The Smart Enough City dives deep into the opportunity and challenge of applying technological solutions to the very human-centric world of urban governance. Ben Green articulates the incredible promise that new technologies offer cities, while embracing the complications and complexity that they bring in implementation. By rejecting the tech-centric thinking that undergirds many smart cities concepts, he shows us how to avoid the trap of seemingly simple solutions to wicked problems.
Ben also posits a new role for the practitioners of technology in government, one that he modeled in his time working with the City of Boston. In his year as a data scientist with my team at the Department of Innovation and Technology, Ben was a thought partner on the role of innovation and the thorny complexity of its impacts on city residents. On topics spanning public Wi-Fi to sidewalk repairs, he helped the city carefully weave the values and priorities of our community into the application of exciting new technology. And in his hands-on work with city departments, he pushed beyond the false promise of superficial optimization and zero-trade-off improvements.
As someone with deep data science skills, Ben was asked to support Boston Emergency Medical Services (EMS) in addressing a troubling increase in ambulance response times. His approach was one of inquiry. He analyzed data about usage trends, call types, and ambulance geography. As importantly, he built relationships with EMS leadership and paramedics on the ground. An ambulance ride-along put a human face on the patients being served and offered context on the factors that influence response time. Modeling data alongside the people whose work it represented led to some impactful insights.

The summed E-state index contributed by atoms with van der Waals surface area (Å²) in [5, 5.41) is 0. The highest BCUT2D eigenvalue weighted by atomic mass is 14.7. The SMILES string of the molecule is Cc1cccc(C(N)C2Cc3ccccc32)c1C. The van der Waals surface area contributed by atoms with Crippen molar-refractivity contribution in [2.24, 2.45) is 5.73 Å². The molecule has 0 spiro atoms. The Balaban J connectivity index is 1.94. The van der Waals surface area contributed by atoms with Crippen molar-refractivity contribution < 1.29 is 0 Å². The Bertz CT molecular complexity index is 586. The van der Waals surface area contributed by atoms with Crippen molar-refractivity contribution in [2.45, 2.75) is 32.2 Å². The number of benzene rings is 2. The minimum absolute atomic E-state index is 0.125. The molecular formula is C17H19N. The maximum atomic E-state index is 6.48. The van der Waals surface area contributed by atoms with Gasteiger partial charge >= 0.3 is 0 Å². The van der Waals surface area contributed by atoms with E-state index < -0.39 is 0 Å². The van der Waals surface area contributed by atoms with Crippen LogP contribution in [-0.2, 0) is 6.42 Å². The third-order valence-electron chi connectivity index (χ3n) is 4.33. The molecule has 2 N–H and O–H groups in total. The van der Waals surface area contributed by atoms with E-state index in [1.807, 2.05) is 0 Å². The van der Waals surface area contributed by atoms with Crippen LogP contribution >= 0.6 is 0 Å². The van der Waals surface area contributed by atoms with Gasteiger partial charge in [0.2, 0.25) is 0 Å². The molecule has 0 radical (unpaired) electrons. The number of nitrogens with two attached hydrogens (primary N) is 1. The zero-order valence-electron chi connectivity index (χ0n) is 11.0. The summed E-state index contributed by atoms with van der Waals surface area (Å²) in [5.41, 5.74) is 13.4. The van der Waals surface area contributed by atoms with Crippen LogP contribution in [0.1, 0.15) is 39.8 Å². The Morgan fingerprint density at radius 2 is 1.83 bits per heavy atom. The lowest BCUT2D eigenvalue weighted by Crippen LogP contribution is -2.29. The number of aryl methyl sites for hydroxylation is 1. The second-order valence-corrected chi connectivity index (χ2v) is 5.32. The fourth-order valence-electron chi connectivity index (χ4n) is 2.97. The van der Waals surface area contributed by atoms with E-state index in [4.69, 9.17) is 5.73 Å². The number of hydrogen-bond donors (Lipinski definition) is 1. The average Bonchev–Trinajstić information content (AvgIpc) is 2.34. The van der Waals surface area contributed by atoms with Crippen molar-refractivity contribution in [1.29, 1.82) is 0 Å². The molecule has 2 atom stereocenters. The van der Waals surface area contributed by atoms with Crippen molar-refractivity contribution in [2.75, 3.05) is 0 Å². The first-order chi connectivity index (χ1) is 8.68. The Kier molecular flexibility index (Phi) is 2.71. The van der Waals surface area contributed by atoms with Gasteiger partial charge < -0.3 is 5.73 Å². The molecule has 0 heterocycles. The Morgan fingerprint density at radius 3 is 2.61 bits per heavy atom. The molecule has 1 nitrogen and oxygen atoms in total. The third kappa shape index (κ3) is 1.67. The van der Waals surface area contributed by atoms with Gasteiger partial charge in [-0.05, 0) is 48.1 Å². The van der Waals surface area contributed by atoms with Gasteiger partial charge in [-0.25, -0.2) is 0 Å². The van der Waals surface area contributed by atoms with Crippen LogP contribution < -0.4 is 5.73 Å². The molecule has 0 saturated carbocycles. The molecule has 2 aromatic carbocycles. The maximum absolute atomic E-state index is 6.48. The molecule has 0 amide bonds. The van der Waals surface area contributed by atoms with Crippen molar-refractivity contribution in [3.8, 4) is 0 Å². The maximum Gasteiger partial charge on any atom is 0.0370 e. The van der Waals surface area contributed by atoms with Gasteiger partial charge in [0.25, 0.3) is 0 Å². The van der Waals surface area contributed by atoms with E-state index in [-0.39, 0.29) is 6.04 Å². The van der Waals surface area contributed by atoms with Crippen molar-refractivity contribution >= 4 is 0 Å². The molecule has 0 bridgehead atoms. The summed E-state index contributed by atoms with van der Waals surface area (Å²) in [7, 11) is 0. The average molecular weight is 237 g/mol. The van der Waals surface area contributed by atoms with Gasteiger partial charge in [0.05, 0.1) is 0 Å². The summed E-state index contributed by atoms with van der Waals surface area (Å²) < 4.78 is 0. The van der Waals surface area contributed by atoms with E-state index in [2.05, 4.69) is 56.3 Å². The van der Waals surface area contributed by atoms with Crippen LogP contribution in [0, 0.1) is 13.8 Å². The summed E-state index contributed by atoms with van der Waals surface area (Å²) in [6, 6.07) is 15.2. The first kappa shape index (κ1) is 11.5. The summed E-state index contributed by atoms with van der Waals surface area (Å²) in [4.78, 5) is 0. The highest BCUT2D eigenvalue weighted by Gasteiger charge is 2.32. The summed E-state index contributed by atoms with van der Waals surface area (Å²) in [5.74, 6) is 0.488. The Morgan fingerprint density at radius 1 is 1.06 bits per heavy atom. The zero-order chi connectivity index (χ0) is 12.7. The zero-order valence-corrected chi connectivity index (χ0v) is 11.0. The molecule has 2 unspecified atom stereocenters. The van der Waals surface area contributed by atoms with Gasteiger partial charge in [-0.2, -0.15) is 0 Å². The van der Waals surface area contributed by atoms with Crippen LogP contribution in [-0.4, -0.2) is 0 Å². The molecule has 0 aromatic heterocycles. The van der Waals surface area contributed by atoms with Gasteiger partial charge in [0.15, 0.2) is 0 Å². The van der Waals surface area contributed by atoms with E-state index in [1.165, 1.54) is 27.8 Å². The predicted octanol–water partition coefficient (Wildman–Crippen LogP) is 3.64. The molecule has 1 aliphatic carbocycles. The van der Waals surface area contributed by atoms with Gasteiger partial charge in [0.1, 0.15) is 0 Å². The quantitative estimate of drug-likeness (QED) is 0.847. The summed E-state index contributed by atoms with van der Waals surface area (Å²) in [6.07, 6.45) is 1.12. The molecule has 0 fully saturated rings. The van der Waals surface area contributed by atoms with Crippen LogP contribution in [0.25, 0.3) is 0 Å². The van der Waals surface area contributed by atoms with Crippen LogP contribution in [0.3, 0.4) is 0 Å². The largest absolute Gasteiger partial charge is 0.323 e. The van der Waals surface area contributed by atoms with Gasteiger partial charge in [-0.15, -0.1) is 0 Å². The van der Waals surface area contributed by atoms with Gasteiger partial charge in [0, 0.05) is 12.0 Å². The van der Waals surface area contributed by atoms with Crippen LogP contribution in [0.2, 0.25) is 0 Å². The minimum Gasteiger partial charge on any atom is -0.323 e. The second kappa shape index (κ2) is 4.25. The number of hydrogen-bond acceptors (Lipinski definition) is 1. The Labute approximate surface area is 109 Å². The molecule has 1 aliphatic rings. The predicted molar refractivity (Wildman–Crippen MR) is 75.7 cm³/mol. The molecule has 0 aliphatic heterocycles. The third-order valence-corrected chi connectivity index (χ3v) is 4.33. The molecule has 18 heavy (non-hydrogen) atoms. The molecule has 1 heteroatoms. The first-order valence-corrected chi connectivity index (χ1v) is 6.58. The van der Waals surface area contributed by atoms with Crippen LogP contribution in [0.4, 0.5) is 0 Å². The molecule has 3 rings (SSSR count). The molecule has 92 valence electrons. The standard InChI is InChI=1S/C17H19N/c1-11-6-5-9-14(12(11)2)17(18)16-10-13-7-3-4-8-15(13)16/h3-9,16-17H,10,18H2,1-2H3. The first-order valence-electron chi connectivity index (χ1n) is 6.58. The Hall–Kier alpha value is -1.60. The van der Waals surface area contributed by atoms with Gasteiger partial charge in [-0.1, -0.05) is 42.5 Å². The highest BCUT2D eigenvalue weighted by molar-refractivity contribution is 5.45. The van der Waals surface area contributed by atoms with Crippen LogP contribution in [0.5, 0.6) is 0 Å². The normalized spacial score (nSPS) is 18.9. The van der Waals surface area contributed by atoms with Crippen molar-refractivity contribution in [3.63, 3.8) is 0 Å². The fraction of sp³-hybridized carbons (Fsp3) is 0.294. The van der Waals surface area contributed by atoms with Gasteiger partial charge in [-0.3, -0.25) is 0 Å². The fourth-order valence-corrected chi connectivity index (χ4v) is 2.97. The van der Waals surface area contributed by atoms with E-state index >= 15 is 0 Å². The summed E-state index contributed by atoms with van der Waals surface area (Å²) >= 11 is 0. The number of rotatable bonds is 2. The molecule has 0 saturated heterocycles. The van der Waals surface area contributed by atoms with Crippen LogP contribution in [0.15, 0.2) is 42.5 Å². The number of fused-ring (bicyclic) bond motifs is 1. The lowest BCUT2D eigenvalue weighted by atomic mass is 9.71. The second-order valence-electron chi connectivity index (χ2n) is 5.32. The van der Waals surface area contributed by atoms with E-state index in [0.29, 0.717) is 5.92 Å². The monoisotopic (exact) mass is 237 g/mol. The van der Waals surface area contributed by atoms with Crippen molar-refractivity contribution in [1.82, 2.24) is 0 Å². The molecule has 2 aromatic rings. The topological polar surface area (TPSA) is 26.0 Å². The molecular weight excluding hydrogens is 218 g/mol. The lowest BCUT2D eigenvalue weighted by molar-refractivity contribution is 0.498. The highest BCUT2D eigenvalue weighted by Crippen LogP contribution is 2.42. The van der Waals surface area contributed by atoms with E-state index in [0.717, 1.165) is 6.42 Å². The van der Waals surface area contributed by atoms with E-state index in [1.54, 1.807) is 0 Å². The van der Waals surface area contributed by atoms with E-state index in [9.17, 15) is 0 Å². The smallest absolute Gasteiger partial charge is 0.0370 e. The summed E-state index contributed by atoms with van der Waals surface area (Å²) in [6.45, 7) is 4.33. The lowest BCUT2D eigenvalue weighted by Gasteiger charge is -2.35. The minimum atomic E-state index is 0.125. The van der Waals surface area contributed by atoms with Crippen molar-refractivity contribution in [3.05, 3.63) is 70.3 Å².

He was able to show how and where ambulance capacity had failed to keep up with demand, and his thoughtful analysis uncovered opportunities to improve the EMS service model. A significant amount of ambulance time was used by nonmedical emergency calls for people struggling with homelessness, drug addiction, or both. EMS responders were acting as de facto social service providers—a critically important function, but not one best performed by paramedics on a fully equipped ambulance.
Ben’s people-focused, collaborative approach led to the creation of an EMS Community Assistance Team that works with substance abuse and outreach workers to connect people in crisis to social services. Responders with special training and resources were able to offer better care and support, while freeing up ambulance units for calls that required their unique skills and equipment.
The Smart Enough City busts the myth of the swashbuckling urban innovator reshaping the city with the simple magic of disruptive technology. It offers both a warning and a road map to those who make it their business to make cities smarter. Technologists can have big positive impacts on cities only by marrying deep technical skills with careful program design and an empathetic embrace of the complexity and contradictions of city life. For those of us optimistic about the potential to develop new solutions to long-standing urban challenges, this book brings an important new voice and a thoughtful path forward.
Former Chief Information Officer, City of Boston
Co-founder, Blue State Digital